The Marcos dynasty is built on constructed memories

The presidential aspirations of Ferdinand Marcos Jr. shine a light on a family legacy embellished by carefully constructed narratives

Jocelyn Martin
November 16, 2021
The Marcos dynasty is built on constructed memories
The former presidential couple: Ferdinand and Imelda Marcos. Photo: Angelo Juan Ramos/Flckr

The presidential bid of Ferdinand “Bongbong” Marcos Jr. stirs recollections of his father almost half a century on. 

Memories return easily for the victims of the brutal martial law implemented by the elder Marcos. The strongman’s 21-year reign plunged the Philippines into recession while he and his wife, Imelda, siphoned state money to fund their extravagant lifestyle.

But memory is also malleable. The Marcos family has adeptly fashioned their own public narrative to present themselves as a dynasty of heroes, educators and even the original progenitors of the Filipino people.

As the Philippines marks the anniversary this month of the elder Marcos’ 1965 election, Ferdinand “Bongbong” Marcos, Jr. has filed his candidacy to run for the highest position in the land in the country’s May 2022 presidential election. Subsequently, this is an appropriate opportunity to examine the Marcos family’s attempts to shape nostalgia to fit their political aspirations.

The younger Marcos announced his partnership with running mate Sara Duterte-Carpio, the daughter of current president Rodrigo Duterte, on 13 November. The elder Duterte is under investigation by the International Criminal Court in the Hague for alleged crimes against humanity.

Former Philippine senator Ferdinand “Bongbong” Marcos Jr, son of Ferdinand Marcos, waves at supporters after filing his candidacy for the country’s 2022 presidential race, at Sofitel Harbor Garden Tent in Pasay on October 6, 2021. Photo: Jam Sta Rosa/AFP

Transparency International’s Global Corruption Report named Ferdinand Marcos as the second most corrupt leader of all time after Indonesian dictator Suharto. According to reporting by Filipino news organisation Rappler, under Marcos’ rule from 1965 to 1986 there were more than 70,000 people imprisoned, 34,000 men and women tortured and 3,240 reported deaths between 1972 and 1981. Foreign Policy magazine reported Marcos is believed to have plundered more than $10 billion from his country.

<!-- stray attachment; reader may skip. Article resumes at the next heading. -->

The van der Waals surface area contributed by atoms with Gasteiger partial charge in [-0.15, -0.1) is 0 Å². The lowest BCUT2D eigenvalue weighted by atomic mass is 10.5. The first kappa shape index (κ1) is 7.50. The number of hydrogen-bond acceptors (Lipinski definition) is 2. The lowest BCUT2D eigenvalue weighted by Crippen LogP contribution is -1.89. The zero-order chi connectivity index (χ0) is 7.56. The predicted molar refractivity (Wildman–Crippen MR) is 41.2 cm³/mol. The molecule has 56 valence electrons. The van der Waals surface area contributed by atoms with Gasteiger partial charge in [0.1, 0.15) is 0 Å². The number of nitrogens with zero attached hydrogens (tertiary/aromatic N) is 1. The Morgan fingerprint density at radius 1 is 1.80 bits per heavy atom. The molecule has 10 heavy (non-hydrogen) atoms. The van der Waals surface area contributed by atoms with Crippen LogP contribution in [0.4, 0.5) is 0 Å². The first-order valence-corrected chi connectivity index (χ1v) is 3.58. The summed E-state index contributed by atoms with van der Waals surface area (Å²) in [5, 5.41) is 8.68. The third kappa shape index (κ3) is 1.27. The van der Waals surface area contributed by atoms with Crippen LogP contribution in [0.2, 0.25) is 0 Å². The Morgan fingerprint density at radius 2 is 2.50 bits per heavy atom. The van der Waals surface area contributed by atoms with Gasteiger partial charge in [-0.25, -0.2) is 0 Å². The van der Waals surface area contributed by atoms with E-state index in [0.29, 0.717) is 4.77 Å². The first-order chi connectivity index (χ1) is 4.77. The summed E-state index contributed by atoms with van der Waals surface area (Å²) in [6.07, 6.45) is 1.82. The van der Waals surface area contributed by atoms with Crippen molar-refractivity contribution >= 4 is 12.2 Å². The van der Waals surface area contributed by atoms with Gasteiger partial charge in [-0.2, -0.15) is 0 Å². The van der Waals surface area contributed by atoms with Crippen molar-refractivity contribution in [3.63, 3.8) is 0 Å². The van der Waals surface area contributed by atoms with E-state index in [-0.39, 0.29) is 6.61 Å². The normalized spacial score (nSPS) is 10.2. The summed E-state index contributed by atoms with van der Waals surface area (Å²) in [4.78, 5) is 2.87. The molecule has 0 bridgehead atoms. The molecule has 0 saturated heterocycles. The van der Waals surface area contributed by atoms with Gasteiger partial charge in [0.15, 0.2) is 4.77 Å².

Despite the international notoriety of Marcos Sr., his son has repeatedly avoided association with the family’s turbulent history by bypassing questions about the past and telling the public to “move on.”

Forgetting is an art the Marcos family, wittingly or unwittingly, has mastered. Marcos Jr.’s refrain about “moving on ” signals an effort to unburden himself and his family of the responsibility of history. Selective memory, a term proposed by Aleida Assman of the University of Konstanz, has contributed to this cultivation of a glorified persona  for Marcoses on a personal and national level. 

One example is the case of the elder Marcos’ body lying in one of the country’s grounds set apart as a Heroes’ Cemetery in Metropolitan Manila. Ferdinand Marcos’ presidency gives legitimacy to his body’s internment in an area allotted to heads of state. However, regulations specify that internment there cannot be granted to “those who have been dishonourably discharged from service” nor to “personnel convicted of an offense involving moral turpitude.”

A part of the living room in the Marcos Mansion, the Malacañang of the North, in Ilocos Norte with portraits of Imelda and Ferdinand Marcos. Photo: C. Inducil